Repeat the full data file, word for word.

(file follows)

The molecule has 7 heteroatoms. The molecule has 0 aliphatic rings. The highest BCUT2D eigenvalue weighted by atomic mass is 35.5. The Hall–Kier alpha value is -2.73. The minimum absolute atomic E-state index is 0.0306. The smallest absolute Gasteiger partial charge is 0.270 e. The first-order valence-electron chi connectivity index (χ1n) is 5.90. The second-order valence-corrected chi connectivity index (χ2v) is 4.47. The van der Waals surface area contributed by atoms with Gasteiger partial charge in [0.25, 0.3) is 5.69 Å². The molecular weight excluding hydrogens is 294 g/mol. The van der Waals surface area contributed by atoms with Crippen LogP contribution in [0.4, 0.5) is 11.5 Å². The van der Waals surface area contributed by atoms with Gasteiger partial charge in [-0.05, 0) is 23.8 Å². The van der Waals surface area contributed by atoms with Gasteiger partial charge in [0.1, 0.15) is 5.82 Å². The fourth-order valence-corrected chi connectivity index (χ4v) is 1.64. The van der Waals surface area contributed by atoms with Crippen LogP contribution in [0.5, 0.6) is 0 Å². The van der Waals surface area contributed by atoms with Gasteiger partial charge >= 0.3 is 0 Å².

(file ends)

The molecule has 7 heteroatoms. The molecule has 0 aliphatic rings. The highest BCUT2D eigenvalue weighted by atomic mass is 35.5. The Hall–Kier alpha value is -2.73. The minimum absolute atomic E-state index is 0.0306. The smallest absolute Gasteiger partial charge is 0.270 e. The first-order valence-electron chi connectivity index (χ1n) is 5.90. The second-order valence-corrected chi connectivity index (χ2v) is 4.47. The van der Waals surface area contributed by atoms with Gasteiger partial charge in [0.25, 0.3) is 5.69 Å². The molecular weight excluding hydrogens is 294 g/mol. The van der Waals surface area contributed by atoms with Crippen LogP contribution in [0.4, 0.5) is 11.5 Å². The van der Waals surface area contributed by atoms with Gasteiger partial charge in [-0.05, 0) is 23.8 Å². The van der Waals surface area contributed by atoms with Gasteiger partial charge in [0.1, 0.15) is 5.82 Å². The fourth-order valence-corrected chi connectivity index (χ4v) is 1.64. The van der Waals surface area contributed by atoms with Crippen LogP contribution in [0.5, 0.6) is 0 Å². The van der Waals surface area contributed by atoms with Gasteiger partial charge >= 0.3 is 0 Å².